Of Blackberries, Beans and Bugs
It is blackberry season after all.
The path along the canal and the allotment site are full of brambles that, right now, and for a limited period only, are bearing possibly the ultimate in seasonal foods: blackberries. And I allow no nettle, stinger or sneaking creeping branch to stand between me and a good crumble. Hands and ankles are sacrificed to the cause as I strip all the ones I can reach free from the bushes; a good number of clothes too. However, my blackberrying limits are reached once the leopard-spotted spiders start to weave webs and take up residence on the bushes. My raging (and totally rational, thank you very much) arachnaphobia prevents further picking.
But it's all worth it when you make a crumble so awesome, it renders all other Sunday activities futile (the secret is extra oats and ground almonds in the topping).
Once stripped, the brambles on the allotment are being mercilessly cut back as they are threatening to strangle everything within reach, including the autumn raspberries that have appeared at the top of the allotment. Some of the blackberry branches are thicker than my index and middle fingers together: the original secateurs gave up the ghost, so I had to return with new ones so sharp they cut the air. There is now a heap of drying, dying branches waiting for right amount of autumn for a bonfire.
There is an small amount of it now I realised the other day, as the 16th Century building I work in takes on it's end of summer briskness that's enough to warrant an extra layer. As I cycle through the park, there is a chill around the edges that raises goosebumps and catches the fingers. Not enough yet to make your breath mist in front of you, but you can smell it just round the corner. This is fine with me as I love autumn. Actually I only know of one person who doesn't: she hates what it signifies, the drawing in of the nights, the months of winter, the gloomy light. This is possibly because she lives in a small town, a glorified village really, where the street lights are few and the social gatherings limited.
Autumn makes me think I could live in the countryside again. And then I remember. For country dwellers, the Great Muddening draws nigh. That time of year where you can't move without it sticking to your boots, or the paws of your pets. You find it everywhere and for the next 4 months, the mop is rarely dry as you try to fight the rising tide of it. Having been the owner of a long-haired Alsatian-cross, I would find it drifted across the floor, almost like tidal-sand-patterns but gritty and in my kitchen.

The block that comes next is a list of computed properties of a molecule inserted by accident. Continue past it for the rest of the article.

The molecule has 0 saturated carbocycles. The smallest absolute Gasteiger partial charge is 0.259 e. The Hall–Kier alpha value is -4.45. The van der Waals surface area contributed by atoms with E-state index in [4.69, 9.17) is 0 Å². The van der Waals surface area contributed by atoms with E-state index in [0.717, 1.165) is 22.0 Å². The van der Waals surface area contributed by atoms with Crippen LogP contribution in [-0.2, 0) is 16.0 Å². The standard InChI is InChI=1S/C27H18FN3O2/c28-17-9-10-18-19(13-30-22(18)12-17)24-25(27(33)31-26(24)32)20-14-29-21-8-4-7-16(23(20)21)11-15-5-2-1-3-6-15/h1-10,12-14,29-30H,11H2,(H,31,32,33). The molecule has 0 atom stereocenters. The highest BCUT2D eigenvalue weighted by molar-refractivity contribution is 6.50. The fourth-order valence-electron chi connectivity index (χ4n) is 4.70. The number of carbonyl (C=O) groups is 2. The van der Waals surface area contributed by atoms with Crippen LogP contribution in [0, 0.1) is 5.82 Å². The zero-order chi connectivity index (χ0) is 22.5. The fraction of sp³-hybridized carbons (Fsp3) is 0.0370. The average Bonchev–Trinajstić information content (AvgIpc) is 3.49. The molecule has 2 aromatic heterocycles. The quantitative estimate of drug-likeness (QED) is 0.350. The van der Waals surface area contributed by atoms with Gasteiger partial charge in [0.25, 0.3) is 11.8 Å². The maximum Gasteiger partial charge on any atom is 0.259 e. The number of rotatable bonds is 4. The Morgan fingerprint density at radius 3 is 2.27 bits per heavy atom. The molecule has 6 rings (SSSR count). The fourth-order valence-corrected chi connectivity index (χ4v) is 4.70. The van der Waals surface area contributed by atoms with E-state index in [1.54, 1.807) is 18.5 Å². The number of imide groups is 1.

For now, late summer sees the allotments running wild with weeds gone rogue (the photo above of the site next door, the tenant of which rotovated the plot in April and then left it - the weeds are nearly as tall as his shed and seeding all over the place. Rotovating merely creates more weeds, I've decided.), plants gone off-piste and insects galore. Our site is full of crickets chirping like mad, chorusing through the days, and the oregano is bustling with bees and butterflies galore, making whoopee while the sun shines.
Of course, these days always feel like the last time to make the most of summer produce, rushing to grab what I can find. Tiny courgettes are in the market; the last of the summer fruits; runner beans and tomatoes still on their vines, smelling like my paternal Grandad's greenhouse.
Now there was a man of infinite patience and a desire to stay out of the way of his termagent wife. She could rule the house with an iron fist, and she did - the tiny bungalow was her territory - but the garden and the greenhouse was his. I cannot smell tomatoes without remembering him. And I cannot look at runner beans without thinking the same. His patience extended to slowly removing the stringy edges, then painstakingly slicing, with his old wooden-handled knife, the beans into matchstick thin pieces, equal in length and thickness, one eye on whatever race meet was showing on the telly.
A rear-gunner in WWII, shot down over Italy and left permanently deaf from the roar of the plane engines and gunfire, he dwelt mostly in his own little world of silence. Returning from war an atheist, he became an engineer, had a realistic and uncompromising view of his own worth as a human and helped raise 3 children, teaching his youngest to overcome his stammer with endless calm. Followed the horses, supported Arsenal, accepted the never-altered weekly dinner (served at lunchtime) menu without complaint.
I can never manage to get my beans as fine as he did and my knife is plastic-handled but every time I slice them, I'm 6 again, colouring in and chatting aimlessly, listening to the horses race on the radio, in his companionable silence.